An Approach to the Problem of Employment in India

Deepankar Basu, Department of Economics, University of Massachusetts Amherst.

Abstract

The challenge of employment in the Indian economy, especially after it growth acceleration
since the mid-1980s, relates to its quality rather than its quantity. While
employment growth has kept pace with the labour force over the long run, what has
grown is informal employment. The coexistence of rapid capital accumulation, robust
output growth and lack of growth of formal employment can be understood using the
well-known Harris-Todaro model of a dual economy. This framework highlights the key
role of the wage gap between the modern and traditional sectors as a determinant of
urban informal employment. Hence, one of the most effective and egalitarian ways to
address the employment problem is to adopt policies to increase agricultural productivity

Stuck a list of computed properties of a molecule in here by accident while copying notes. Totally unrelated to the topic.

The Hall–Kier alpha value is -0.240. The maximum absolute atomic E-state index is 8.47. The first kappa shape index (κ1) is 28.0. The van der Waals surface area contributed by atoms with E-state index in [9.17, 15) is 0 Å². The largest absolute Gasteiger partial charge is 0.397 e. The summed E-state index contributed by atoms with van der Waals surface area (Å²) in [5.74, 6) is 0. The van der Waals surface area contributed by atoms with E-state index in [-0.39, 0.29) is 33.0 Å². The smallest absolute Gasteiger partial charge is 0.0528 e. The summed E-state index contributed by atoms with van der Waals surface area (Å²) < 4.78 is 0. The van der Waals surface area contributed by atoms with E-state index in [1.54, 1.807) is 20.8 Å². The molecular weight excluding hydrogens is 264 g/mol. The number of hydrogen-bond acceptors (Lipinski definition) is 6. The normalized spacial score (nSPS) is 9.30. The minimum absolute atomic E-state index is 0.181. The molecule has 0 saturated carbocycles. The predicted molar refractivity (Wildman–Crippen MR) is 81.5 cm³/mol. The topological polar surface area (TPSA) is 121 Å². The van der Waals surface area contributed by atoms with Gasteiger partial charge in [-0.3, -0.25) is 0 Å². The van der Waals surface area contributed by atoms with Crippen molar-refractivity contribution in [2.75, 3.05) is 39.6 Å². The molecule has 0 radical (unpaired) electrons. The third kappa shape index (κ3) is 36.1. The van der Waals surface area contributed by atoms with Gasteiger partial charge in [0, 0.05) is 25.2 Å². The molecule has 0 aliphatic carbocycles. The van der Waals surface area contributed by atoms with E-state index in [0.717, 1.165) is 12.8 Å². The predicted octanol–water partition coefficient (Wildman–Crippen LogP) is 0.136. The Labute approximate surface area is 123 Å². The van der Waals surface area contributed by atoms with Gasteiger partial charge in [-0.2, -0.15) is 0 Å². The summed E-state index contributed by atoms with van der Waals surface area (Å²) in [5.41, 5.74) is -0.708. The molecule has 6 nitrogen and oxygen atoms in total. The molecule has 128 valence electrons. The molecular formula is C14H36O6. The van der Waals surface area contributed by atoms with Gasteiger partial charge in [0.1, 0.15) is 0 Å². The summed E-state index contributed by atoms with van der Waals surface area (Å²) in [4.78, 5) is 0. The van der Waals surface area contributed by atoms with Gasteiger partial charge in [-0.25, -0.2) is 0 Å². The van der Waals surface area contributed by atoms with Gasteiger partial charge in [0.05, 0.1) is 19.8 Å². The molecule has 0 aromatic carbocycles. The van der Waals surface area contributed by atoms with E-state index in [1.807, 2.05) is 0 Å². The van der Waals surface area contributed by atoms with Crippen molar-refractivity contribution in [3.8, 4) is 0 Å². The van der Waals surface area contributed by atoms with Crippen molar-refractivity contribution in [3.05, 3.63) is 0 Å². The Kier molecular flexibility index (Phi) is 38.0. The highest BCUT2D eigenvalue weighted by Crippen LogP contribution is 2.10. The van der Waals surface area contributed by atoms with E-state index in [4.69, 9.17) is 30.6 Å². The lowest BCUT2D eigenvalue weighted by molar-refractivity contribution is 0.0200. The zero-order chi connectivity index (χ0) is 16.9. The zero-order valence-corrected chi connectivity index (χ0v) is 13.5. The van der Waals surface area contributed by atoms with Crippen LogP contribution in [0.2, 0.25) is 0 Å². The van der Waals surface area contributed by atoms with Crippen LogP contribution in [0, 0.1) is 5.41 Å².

and income, which can reduce the wage gap. Since crop yields in India are far
lower than many other countries in the world, including China, Brazil, and Bangladesh,
there is ample scope for land-augmenting and labour-absorbing technological change in
Indian agriculture. Efforts to ramp up industrialization should be taken up in earnest
only after the wage gap has been narrowed significantly.

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Suggested Citation:

Deepankar Basu, An Approach to the Problem of Employment in India, CSE Working Paper #1, Azim Premji University, March 2018.